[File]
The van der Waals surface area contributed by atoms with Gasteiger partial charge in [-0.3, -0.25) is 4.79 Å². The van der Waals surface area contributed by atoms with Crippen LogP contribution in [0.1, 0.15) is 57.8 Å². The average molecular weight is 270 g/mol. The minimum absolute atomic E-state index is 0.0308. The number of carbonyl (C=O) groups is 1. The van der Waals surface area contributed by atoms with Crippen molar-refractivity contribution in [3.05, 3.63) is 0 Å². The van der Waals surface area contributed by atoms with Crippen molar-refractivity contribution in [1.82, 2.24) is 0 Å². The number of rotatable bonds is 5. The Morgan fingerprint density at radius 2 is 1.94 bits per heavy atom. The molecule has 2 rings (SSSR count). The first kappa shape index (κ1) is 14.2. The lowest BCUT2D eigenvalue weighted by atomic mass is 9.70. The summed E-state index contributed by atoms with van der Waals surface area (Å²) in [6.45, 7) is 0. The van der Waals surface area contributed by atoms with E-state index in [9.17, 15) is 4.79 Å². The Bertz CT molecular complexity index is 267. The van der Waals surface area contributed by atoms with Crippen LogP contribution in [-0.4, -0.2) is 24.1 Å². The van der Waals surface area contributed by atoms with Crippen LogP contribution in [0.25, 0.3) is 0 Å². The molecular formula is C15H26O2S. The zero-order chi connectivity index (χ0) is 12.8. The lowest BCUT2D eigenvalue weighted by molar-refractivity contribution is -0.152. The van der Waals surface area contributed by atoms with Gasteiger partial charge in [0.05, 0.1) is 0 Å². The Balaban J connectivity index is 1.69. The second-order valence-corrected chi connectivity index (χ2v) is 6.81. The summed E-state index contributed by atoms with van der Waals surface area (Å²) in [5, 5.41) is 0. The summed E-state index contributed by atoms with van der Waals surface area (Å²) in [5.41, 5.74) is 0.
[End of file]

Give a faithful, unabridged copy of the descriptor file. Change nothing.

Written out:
The van der Waals surface area contributed by atoms with Gasteiger partial charge in [-0.3, -0.25) is 4.79 Å². The van der Waals surface area contributed by atoms with Crippen LogP contribution in [0.1, 0.15) is 57.8 Å². The average molecular weight is 270 g/mol. The minimum absolute atomic E-state index is 0.0308. The number of carbonyl (C=O) groups is 1. The van der Waals surface area contributed by atoms with Crippen molar-refractivity contribution in [3.05, 3.63) is 0 Å². The van der Waals surface area contributed by atoms with Crippen molar-refractivity contribution in [1.82, 2.24) is 0 Å². The number of rotatable bonds is 5. The Morgan fingerprint density at radius 2 is 1.94 bits per heavy atom. The molecule has 2 rings (SSSR count). The first kappa shape index (κ1) is 14.2. The lowest BCUT2D eigenvalue weighted by atomic mass is 9.70. The summed E-state index contributed by atoms with van der Waals surface area (Å²) in [6.45, 7) is 0. The van der Waals surface area contributed by atoms with E-state index in [9.17, 15) is 4.79 Å². The Bertz CT molecular complexity index is 267. The van der Waals surface area contributed by atoms with Crippen LogP contribution in [-0.4, -0.2) is 24.1 Å². The van der Waals surface area contributed by atoms with Crippen LogP contribution in [0.25, 0.3) is 0 Å². The molecular formula is C15H26O2S. The zero-order chi connectivity index (χ0) is 12.8. The lowest BCUT2D eigenvalue weighted by molar-refractivity contribution is -0.152. The van der Waals surface area contributed by atoms with Gasteiger partial charge in [0.05, 0.1) is 0 Å². The Balaban J connectivity index is 1.69. The second-order valence-corrected chi connectivity index (χ2v) is 6.81. The summed E-state index contributed by atoms with van der Waals surface area (Å²) in [5, 5.41) is 0. The summed E-state index contributed by atoms with van der Waals surface area (Å²) in [5.41, 5.74) is 0.